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ERIA and Universitas Brawijaya Hold 'The Indonesian Economy' Book Discussion

Date:
23 February 2018
Category:
News

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Malang, 22 February 2018: The Economic Research Institute for ASEAN and East Asia (ERIA), together with the Faculty of Economics and Business, Universitas Brawijaya, held a dissemination event for The Indonesian Economy: Industrial and Trade Policy in Malang, Indonesia on 22 February 2018.

The Indonesian Economy: Industrial and Trade Policy, co-published by ERIA and Routledge, addressed the theme of how Indonesia should shape its trade and industrial policies in this new world trade environment.

Two contributors of the book talked about their chapters and answered questions from a room full of enthusiastic students. Dr Devanto Pratomo, Senior Lecturer and Researcher at Universitas Brawijaya, emphasised the need for Indonesia to make the most out of opportunities created by the demographic dividend by improving certainty in its labour market. He mentioned two possible solutions to foster more certainty in the labour market: applying similar treatment between permanent and contract workers; and implementing clearer regulations on outsourcing and fixed term contracting. Dr Pratomo suggested that these two points would improve workers' morale, which in the end would increase productivity due to fewer industrial conflict.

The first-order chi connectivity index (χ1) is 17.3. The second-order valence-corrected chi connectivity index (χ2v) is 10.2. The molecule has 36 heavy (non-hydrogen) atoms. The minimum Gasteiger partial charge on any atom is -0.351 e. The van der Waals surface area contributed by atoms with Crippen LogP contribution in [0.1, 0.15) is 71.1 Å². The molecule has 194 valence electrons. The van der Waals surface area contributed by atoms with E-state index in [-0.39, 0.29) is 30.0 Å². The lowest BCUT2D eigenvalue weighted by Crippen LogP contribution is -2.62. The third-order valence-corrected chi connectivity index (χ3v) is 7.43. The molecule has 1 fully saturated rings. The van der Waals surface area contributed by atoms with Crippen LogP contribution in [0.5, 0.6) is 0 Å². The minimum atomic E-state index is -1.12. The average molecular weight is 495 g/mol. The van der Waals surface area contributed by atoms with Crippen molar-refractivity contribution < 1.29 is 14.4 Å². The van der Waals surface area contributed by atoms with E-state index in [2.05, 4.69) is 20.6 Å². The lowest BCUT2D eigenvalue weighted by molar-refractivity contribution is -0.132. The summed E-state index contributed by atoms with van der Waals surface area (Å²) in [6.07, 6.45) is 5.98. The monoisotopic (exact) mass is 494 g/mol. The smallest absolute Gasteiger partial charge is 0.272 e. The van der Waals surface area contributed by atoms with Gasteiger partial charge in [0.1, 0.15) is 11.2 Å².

Dr Daniel Suryadarma, a Researcher at SMERU Research Institute, talked about the current education system in Indonesia. He stated that while school completion rates and education attainment have been increasing in Indonesia, the skills of Indonesian workers are still low compared to its neighbours and other comparable countries. Further, Dr Suryadarma emphasised the need to continuously invest in education and if possible to scale it up in order to intensify its effort in catching up with other countries.

In addition to the topics discussed during the event, the book also talks about the impact of local content requirements on Indonesia's manufacturing, FDI and value-added in Indonesia, as well as innovation in the manufacturing and services sectors. The main objective of the book is to convey two key messages. First, Indonesia should not limit itself to promoting only specific industries (by providing tax incentives or subsidies, or allocating large amount of national spending to develop particular industries) at the cost of other industries and inefficiency of resource allocation. Second, Indonesia should improve the basic condition for growth of all industries including infrastructure, the quantity and quality of workers, as well as access to finance, while at the same time implementing conducive trade and investment policies.

For trade practitioners, the book also introduces an evaluation of new trade instruments such as non-tariff measures like sanitary and phytosanitary measures (SPS), technical barriers to trade (TBT), export measures, and beyond border measures. Moreover, the book looks at industrial policies from a broader perspective such as investment, accessing inputs, labour, services, as well as research and innovation policies.

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